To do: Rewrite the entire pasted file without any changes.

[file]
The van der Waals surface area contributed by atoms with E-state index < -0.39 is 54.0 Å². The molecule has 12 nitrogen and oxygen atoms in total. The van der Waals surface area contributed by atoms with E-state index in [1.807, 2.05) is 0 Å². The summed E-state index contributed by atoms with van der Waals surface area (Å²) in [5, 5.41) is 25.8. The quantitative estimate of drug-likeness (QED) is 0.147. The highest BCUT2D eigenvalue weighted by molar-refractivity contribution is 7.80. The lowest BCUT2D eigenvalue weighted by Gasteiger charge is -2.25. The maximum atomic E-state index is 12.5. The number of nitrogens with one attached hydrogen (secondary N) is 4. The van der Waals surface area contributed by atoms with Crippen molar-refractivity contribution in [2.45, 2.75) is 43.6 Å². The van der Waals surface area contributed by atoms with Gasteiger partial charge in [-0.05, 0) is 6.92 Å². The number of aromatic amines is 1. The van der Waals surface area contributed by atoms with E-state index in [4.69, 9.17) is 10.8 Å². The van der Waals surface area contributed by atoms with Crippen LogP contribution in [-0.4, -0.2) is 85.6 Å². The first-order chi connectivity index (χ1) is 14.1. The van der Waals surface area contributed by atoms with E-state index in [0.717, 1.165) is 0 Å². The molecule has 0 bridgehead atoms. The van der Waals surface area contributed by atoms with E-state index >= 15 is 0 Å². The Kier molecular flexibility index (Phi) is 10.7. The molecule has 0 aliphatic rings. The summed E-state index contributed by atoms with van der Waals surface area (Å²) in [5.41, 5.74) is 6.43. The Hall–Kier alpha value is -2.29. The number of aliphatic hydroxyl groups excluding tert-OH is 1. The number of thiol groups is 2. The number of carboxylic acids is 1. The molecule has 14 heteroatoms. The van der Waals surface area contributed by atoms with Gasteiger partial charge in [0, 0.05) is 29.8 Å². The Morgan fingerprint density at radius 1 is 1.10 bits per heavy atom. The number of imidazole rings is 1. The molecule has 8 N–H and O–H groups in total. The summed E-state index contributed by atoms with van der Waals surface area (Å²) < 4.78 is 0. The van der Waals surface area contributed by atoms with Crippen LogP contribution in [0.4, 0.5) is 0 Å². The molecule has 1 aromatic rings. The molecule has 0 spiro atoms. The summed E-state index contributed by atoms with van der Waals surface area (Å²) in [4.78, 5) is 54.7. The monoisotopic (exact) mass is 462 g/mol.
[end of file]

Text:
The van der Waals surface area contributed by atoms with E-state index < -0.39 is 54.0 Å². The molecule has 12 nitrogen and oxygen atoms in total. The van der Waals surface area contributed by atoms with E-state index in [1.807, 2.05) is 0 Å². The summed E-state index contributed by atoms with van der Waals surface area (Å²) in [5, 5.41) is 25.8. The quantitative estimate of drug-likeness (QED) is 0.147. The highest BCUT2D eigenvalue weighted by molar-refractivity contribution is 7.80. The lowest BCUT2D eigenvalue weighted by Gasteiger charge is -2.25. The maximum atomic E-state index is 12.5. The number of nitrogens with one attached hydrogen (secondary N) is 4. The van der Waals surface area contributed by atoms with Crippen molar-refractivity contribution in [2.45, 2.75) is 43.6 Å². The van der Waals surface area contributed by atoms with Gasteiger partial charge in [-0.05, 0) is 6.92 Å². The number of aromatic amines is 1. The van der Waals surface area contributed by atoms with E-state index in [4.69, 9.17) is 10.8 Å². The van der Waals surface area contributed by atoms with Crippen LogP contribution in [-0.4, -0.2) is 85.6 Å². The first-order chi connectivity index (χ1) is 14.1. The van der Waals surface area contributed by atoms with E-state index in [0.717, 1.165) is 0 Å². The molecule has 0 bridgehead atoms. The van der Waals surface area contributed by atoms with E-state index >= 15 is 0 Å². The Kier molecular flexibility index (Phi) is 10.7. The molecule has 0 aliphatic rings. The summed E-state index contributed by atoms with van der Waals surface area (Å²) in [5.41, 5.74) is 6.43. The Hall–Kier alpha value is -2.29. The number of aliphatic hydroxyl groups excluding tert-OH is 1. The number of thiol groups is 2. The number of carboxylic acids is 1. The molecule has 14 heteroatoms. The van der Waals surface area contributed by atoms with Gasteiger partial charge in [0, 0.05) is 29.8 Å². The Morgan fingerprint density at radius 1 is 1.10 bits per heavy atom. The number of imidazole rings is 1. The molecule has 8 N–H and O–H groups in total. The summed E-state index contributed by atoms with van der Waals surface area (Å²) < 4.78 is 0. The van der Waals surface area contributed by atoms with Crippen LogP contribution in [0.4, 0.5) is 0 Å². The molecule has 1 aromatic rings. The molecule has 0 spiro atoms. The summed E-state index contributed by atoms with van der Waals surface area (Å²) in [4.78, 5) is 54.7. The monoisotopic (exact) mass is 462 g/mol.